If you can make your project work with 38 I/O pins you could probably get it fabricated in ASIC by Efabless free. You just need to meet their repository requirements and make your verilog module conform to this interface:
The openlane tool converts your verilog all the way down to final ASIC design...
You'd need to license everything Apache 2.0 though. And it would have to be done soon, the deadline is Nov 30th.
Unless you're particularly fond of the N64's controller design that is
Hmm… Hardware Minecraft… I do also wonder what would it take to create a PICO-8 (popular fantasy console) implementation in hardware with a Lua CPU…
It always cracks me up playing minecraft on xbox one x and once your village hits few hundred villagers framerate (when running beta from insider it's shown on screen) drops to like 3-4fps
Input happens via a N64 controller! Those are actually fairly easy to work with at a low level.
The code is not public, though I'm considering open sourcing the project when it's done.
Moreover, there's a lot of additional details that I could potentially go into, so I'm considering also writing a few blogs posts with more info if people are interested!
Did you use your Wyre  language to develop it? I saw the examples on Github, and seems pretty interesting. Its cuts quite a bit of the verbosity of Verilog. I'll give it a try.
In terms of hardware, I'm using an iCEBreaker dev board  which has worked really well (A nice bonus is that the board has a 16MB flash chip, which can be used for storage -- this is what the Minecraft clone uses to load the map and textures from on startup).
On the software side, I'm using the open source yosys/nextpnr/icestorm toolchain which is a lot faster than the vendor supplied tools. I mostly figured things out by just trying stuff, so a high iteration speed definitely helped here!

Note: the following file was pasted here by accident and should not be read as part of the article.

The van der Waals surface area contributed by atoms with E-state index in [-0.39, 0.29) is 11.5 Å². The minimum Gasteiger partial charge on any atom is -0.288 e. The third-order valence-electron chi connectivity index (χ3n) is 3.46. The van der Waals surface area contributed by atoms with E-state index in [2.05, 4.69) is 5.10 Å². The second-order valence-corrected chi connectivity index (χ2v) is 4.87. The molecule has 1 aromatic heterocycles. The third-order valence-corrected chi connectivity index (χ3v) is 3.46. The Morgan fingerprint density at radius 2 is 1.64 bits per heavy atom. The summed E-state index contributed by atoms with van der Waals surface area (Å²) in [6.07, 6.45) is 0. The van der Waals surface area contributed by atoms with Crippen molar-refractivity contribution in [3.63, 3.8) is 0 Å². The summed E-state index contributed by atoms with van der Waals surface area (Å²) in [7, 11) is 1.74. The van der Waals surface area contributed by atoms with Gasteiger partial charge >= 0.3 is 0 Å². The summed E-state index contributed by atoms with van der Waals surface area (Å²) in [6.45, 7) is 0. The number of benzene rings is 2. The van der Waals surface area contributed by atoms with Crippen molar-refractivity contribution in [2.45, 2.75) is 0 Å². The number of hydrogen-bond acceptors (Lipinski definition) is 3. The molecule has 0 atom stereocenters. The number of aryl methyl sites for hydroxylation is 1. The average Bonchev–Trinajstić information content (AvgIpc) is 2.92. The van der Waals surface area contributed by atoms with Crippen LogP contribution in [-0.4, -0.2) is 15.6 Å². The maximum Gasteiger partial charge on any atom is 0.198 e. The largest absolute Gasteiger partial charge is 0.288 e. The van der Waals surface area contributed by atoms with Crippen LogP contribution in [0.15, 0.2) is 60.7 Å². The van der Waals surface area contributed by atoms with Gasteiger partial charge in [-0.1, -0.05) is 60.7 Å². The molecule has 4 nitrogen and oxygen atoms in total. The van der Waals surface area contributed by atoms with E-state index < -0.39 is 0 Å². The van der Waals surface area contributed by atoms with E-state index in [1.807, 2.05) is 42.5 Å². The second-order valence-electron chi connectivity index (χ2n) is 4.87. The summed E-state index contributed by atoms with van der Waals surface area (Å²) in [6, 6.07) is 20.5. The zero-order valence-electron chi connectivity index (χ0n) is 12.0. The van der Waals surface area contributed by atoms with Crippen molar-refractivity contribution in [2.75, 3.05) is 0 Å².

I suppose your target audience is mainly more familiar with verilog (though not necessarily I suppose - could have only ever used VHDL) but I'm interested in playing with it, just haven't used verilog, or FPGAs at all, since university.
Then look at the "output" subdirectory and you'll find a verilog generated file for each example of the parent directory.
The FPS (30Hz) is rock steady though! One of my pet peeves when doing DirectX/OpenGL development is that it's really hard to completely avoid frame drops, e.g. if the OS decides to schedule some other thread, or because the GPU driver decided to do something else than render your app. With hardware development, you can side step all of those problems. As a result, the Minecraft clone is guaranteed to not drop frames :).
This would save up RAM for other things (and be a fun exercice to get right).
Are there any FPGAs out there with an order of magnitude more memory you have considered?
While it would have been easier to use a larger/faster FPGA, part of the fun of such a low level project is to work within harsh constraints and see what can be done regardless :).
If you do, I'd love to read them.
I just looked up the MiSTer board . They are using a DE10-Nano FPGA , which is a lot more powerful than the iCE40 UP5K  that I'm using (for comparison, the DE10-Nano has 110,000 lookup elements, whereas the iCE40 UP5K just has 5,280, so ~20x difference!). So porting should be pretty easy. It also opens up opportunities to increase the resolution, frame rate and render distance.
The assembly language for this chip will be redstone :)